Bethlehem United Methodist Church Building Destroyed by Fire

Last week, this beautiful, historic, rural church building was destroyed by a fire. On Sunday, the congregation met on the grounds for worship.

I’ve found myself thinking about and crying over the loss off and on since I heard the news and saw the terrible pictures of the fire and it’s aftermath. Bethlehem was a part of my life for only two years. However, they were particularly difficult years for me and the people of that church were so gracious. In May, I was privileged to visit Bethlehem with my family at the end of a camping trip. While there, that feeling of grace and love for the people of Bethlehem United Methodist Church was renewed. I can only imagine how painful the loss of there church building is for them.

While I was there, I took a picture of one of my favorite memories of the church grounds: the adjacent cemetery. During my time as pastor at Bethlehem, I learned that its cemetery was as much a place for the living as it was a place for the dead. On warm spring days the children of the church would dart around the headstones playing tag. At Easter, the people processed into the sanctuary from the graves with the Easter Vigil fire, representing the light of the risen Christ. After the Easter Service, the children searched there for candy eggs. Dinner-on-the-grounds, weather permitting, sometimes spilled over onto the edge of the graveyard.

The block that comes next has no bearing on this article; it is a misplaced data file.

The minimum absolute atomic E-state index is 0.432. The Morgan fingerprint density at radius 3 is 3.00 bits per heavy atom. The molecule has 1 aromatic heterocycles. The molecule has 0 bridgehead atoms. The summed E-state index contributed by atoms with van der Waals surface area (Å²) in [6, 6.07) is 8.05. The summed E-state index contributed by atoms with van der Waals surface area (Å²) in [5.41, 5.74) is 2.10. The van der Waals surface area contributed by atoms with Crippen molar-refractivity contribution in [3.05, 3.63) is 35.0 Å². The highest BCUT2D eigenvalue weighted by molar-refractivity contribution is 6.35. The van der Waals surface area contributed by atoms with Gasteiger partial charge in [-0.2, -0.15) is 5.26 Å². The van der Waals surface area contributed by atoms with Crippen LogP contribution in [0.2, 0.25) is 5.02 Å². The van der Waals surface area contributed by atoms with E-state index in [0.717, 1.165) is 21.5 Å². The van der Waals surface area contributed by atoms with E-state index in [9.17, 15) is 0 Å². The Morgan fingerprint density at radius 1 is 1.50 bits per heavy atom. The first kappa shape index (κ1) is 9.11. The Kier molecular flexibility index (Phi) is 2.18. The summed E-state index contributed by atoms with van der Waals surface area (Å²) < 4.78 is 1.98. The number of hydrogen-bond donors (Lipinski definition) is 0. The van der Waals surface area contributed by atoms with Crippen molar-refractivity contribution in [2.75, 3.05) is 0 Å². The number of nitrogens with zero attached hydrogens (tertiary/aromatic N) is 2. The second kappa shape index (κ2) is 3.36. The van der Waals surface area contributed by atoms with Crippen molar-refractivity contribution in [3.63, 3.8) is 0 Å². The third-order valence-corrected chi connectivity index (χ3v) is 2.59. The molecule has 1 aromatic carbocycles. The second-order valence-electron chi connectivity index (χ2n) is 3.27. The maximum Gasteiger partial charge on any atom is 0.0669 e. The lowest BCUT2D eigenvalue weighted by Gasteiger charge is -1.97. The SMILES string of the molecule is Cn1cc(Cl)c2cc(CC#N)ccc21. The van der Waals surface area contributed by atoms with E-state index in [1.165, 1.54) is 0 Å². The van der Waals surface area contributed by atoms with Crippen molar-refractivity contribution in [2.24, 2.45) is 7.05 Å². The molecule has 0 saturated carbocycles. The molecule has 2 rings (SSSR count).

The people of Bethlehem have experienced a death in the loss of their church building. They will spend an indefinite period of time mourning. But their faith will not leave them dead and lifeless. Death is a part of life. Death is a part of creation. Storms happen. Lightening strikes. Fire burns and destroys. Death comes. I do not believe God caused the fire that burned the Bethlehem church building. I do believe that, now that it’s happened, God wants for the people of Bethlehem United Methodist Church the best of all possibilities. God is with them. They will continue to hurt and to mourn, but they will also experience the power of resurrection. They will know new life.

I don’t know what it will look like. Getting there won’t be easy. But I believe with all my being that the people of Bethlehem United Methodist Church will run, play, eat, and most importantly, experience resurrection among the graves once again.

May they know the fullness of the peace of Christ as they move toward the day of resurrection.